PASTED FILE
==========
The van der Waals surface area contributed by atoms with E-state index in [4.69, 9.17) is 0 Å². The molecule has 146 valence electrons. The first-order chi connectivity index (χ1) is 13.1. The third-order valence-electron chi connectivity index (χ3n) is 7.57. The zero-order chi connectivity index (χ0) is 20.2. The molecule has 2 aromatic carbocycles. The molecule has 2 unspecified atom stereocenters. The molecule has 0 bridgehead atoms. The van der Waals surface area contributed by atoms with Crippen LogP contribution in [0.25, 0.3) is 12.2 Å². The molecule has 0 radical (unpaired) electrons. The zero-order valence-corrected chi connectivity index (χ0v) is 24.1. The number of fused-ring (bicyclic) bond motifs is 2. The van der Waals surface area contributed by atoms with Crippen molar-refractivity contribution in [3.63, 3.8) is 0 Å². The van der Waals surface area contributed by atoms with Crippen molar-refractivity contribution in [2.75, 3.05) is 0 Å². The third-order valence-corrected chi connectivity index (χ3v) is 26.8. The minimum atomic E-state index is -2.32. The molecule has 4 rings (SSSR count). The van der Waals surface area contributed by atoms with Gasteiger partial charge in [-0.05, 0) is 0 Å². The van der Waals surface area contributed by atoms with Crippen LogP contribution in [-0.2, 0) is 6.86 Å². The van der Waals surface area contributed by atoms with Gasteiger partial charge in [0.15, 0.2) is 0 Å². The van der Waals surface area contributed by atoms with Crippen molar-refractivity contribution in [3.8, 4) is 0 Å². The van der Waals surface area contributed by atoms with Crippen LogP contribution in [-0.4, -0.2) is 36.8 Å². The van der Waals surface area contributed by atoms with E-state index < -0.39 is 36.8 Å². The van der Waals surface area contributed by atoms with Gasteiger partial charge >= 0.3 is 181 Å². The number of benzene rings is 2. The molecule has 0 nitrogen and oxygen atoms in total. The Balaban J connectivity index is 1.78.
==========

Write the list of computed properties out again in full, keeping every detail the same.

The van der Waals surface area contributed by atoms with E-state index in [4.69, 9.17) is 0 Å². The molecule has 146 valence electrons. The first-order chi connectivity index (χ1) is 13.1. The third-order valence-electron chi connectivity index (χ3n) is 7.57. The zero-order chi connectivity index (χ0) is 20.2. The molecule has 2 aromatic carbocycles. The molecule has 2 unspecified atom stereocenters. The molecule has 0 bridgehead atoms. The van der Waals surface area contributed by atoms with Crippen LogP contribution in [0.25, 0.3) is 12.2 Å². The molecule has 0 radical (unpaired) electrons. The zero-order valence-corrected chi connectivity index (χ0v) is 24.1. The number of fused-ring (bicyclic) bond motifs is 2. The van der Waals surface area contributed by atoms with Crippen molar-refractivity contribution in [3.63, 3.8) is 0 Å². The van der Waals surface area contributed by atoms with Crippen molar-refractivity contribution in [2.75, 3.05) is 0 Å². The third-order valence-corrected chi connectivity index (χ3v) is 26.8. The minimum atomic E-state index is -2.32. The molecule has 4 rings (SSSR count). The van der Waals surface area contributed by atoms with Gasteiger partial charge in [-0.05, 0) is 0 Å². The van der Waals surface area contributed by atoms with Crippen LogP contribution in [-0.2, 0) is 6.86 Å². The van der Waals surface area contributed by atoms with Gasteiger partial charge in [0.15, 0.2) is 0 Å². The van der Waals surface area contributed by atoms with Crippen molar-refractivity contribution in [3.8, 4) is 0 Å². The van der Waals surface area contributed by atoms with Crippen LogP contribution in [-0.4, -0.2) is 36.8 Å². The van der Waals surface area contributed by atoms with E-state index < -0.39 is 36.8 Å². The van der Waals surface area contributed by atoms with Gasteiger partial charge >= 0.3 is 181 Å². The number of benzene rings is 2. The molecule has 0 nitrogen and oxygen atoms in total. The Balaban J connectivity index is 1.78.